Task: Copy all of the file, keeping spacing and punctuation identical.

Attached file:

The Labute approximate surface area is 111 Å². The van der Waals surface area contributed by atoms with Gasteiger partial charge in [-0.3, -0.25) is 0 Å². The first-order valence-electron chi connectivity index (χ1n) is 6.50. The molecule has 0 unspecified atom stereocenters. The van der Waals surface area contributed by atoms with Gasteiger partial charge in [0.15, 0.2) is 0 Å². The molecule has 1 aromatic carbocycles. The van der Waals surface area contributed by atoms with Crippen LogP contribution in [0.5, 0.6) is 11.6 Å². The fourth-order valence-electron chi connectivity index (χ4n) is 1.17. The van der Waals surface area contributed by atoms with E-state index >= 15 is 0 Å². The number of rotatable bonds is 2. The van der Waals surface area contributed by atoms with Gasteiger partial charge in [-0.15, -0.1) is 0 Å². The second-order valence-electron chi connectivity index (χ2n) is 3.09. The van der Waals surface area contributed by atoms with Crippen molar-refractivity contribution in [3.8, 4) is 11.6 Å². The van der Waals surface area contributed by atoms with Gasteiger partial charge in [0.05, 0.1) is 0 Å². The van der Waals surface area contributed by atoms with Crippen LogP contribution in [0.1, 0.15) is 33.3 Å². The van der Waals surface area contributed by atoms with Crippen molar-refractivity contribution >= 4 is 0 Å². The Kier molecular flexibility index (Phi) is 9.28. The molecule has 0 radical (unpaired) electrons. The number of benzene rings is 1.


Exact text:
The Labute approximate surface area is 111 Å². The van der Waals surface area contributed by atoms with Gasteiger partial charge in [-0.3, -0.25) is 0 Å². The first-order valence-electron chi connectivity index (χ1n) is 6.50. The molecule has 0 unspecified atom stereocenters. The van der Waals surface area contributed by atoms with Gasteiger partial charge in [0.15, 0.2) is 0 Å². The molecule has 1 aromatic carbocycles. The van der Waals surface area contributed by atoms with Crippen LogP contribution in [0.5, 0.6) is 11.6 Å². The fourth-order valence-electron chi connectivity index (χ4n) is 1.17. The van der Waals surface area contributed by atoms with E-state index >= 15 is 0 Å². The number of rotatable bonds is 2. The van der Waals surface area contributed by atoms with Gasteiger partial charge in [-0.15, -0.1) is 0 Å². The second-order valence-electron chi connectivity index (χ2n) is 3.09. The van der Waals surface area contributed by atoms with Crippen molar-refractivity contribution in [3.8, 4) is 11.6 Å². The van der Waals surface area contributed by atoms with Gasteiger partial charge in [0.05, 0.1) is 0 Å². The van der Waals surface area contributed by atoms with Crippen LogP contribution in [0.1, 0.15) is 33.3 Å². The van der Waals surface area contributed by atoms with Crippen molar-refractivity contribution >= 4 is 0 Å². The Kier molecular flexibility index (Phi) is 9.28. The molecule has 0 radical (unpaired) electrons. The number of benzene rings is 1.